Fiber which you’ll find in high amounts in beans is crucial for digestion and diets low in fiber have been linked to depression. Fiber also helps you to regulate your blood sugar and insulin. This is important because when you have a spike in blood sugar followed by a sharp decline [hello, processed foods!], this zaps your energy and focus. It helps to keep toxins out of the brain which will help to regulate your mood and memory. 

 

Fiber also helps to reduce inflammation in the body. Many people these days are not getting enough fiber due to processed foods which strip most of the fiber from foods during processing. 

 

Pumpkin Health Benefits 

 

Now let’s move on to pumpkin. I looooove pumpkin. Pumpkin is under appreciated and has more to offer than a pumpkin spice latte. Although if want a recipe for a healthier version, I got you covered here.

 

Pumpkin, if consumed regularly, can help with digestion, improve your immunity, and may even protect you against many chronic diseases.

 

Pumpkin is a rich source of beta-carotene, which not only gives pumpkin it’s beautiful color, one study (1) showed beta-carotene may help to protect the brain against mental decline. This study showed the men taking beta-carotene regularly had sharper memory skills.

 

Pumpkin is also a good source of vitamin C, vitamin E, which is important since many population studies suggest that a diet rich in antioxidants like vitamin C, vitamin E, and beta-carotene may help to reduce the risk of Alzheimer’s.

 

Pumpkin also boasts high amounts of B-vitamins, and studies show that stress burns out the B vitamins in your body and B vitamins are key for almost all cognitive function.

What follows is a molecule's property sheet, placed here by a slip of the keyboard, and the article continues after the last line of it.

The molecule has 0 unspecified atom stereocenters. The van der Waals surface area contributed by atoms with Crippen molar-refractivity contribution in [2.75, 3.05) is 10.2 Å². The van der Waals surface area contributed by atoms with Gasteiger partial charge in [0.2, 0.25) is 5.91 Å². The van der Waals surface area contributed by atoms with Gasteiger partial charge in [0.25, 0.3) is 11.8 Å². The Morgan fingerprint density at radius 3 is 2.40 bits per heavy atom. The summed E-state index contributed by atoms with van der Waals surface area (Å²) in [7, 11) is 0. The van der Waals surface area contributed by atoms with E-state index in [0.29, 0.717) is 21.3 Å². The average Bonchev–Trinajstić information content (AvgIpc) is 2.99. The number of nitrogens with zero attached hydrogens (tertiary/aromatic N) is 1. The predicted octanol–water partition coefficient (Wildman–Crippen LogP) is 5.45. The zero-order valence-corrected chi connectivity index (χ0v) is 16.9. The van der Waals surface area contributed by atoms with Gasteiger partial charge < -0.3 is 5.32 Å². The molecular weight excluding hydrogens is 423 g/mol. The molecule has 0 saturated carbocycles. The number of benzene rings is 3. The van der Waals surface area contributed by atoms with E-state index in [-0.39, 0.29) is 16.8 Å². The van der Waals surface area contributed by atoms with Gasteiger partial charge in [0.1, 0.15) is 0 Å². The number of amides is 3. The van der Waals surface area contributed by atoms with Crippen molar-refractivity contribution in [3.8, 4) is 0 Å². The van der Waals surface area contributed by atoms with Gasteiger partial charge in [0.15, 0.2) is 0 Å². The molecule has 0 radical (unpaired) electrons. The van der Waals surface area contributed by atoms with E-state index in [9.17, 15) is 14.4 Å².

Other minerals and nutrients to note in pumpkin are calcium, potassium, phosphorus, copper, and fiber in addition to antioxidants such as lutein, polysaccharides, phytosterols, and peptides.

 

So now that you know how great this chili is for you I’d love to hear if you made it and if you did what you thought. Come on back and leave a comment and let me know.

 

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  1. https://www.ncbi.nlm.nih.gov/pubmed/17998490

 

 

Slow Cooker Vegetarian Pumpkin Chili
This Slow Cooker Vegetarian Pumpkin Chili is the ultimate comfort food and is packed with flavour and nutritious ingredients like pumpkin!
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Cook Time
8 min
Total Time
8 min
Cook Time
8 min
Total Time
8 min
Ingredients
  1. 1 medium onion, diced
  2. 2 garlic cloves, minced
  3. 1 tablespoon chili powder
  4. 1 tablespoon cumin , ground
  5. 1 1/2 teaspoon paprika
  6. 1 teaspoon cinnamon
  7. ½ teaspoon ground nutmeg [optional]
  8. 1 red bell pepper, chopped
  9. 2 medium carrots, diced into ½-inch cubes
  10. 1 (28 oz) can diced tomatoes (fire roasted optional)
  11. 1 (15 oz) can black beans, drained & rinsed
  12. 1 (15 oz) can red kidney beans, drained & rinsed
  13. 1 (15 oz) can pumpkin puree (1 3/4 cups)
  14. 3 cups vegetable broth
  15. 1 teaspoon salt
  16. 1 teaspoon black pepper
Instructions
  1. Add all the ingredients into a slow cooker and stir to combine. Cover and turn the slow cooker to high. Let cook 4 - 6 hours on high, 6 - 8 hours on low.
  2. When ready to serve {add a splash more broth if needed}, top with your desired toppings, like avocado, cilantro and sliced green onions.
  3. Note: If making in an Instant Pot, here’s how to amp up the flavor. Add 1 tablespoons of olive oil to Instant Pot and put on saute setting.
  4. Add onion and garlic, stirring until onions are translucent. Next add the spices, toasting just until fragrant, about one minute. Turn off saute setting.
  5. Add remaining ingredients, cover and turn on the slow cooker setting to high. Let cook 4 - 6 hours on high or 6 - 8 hours on low.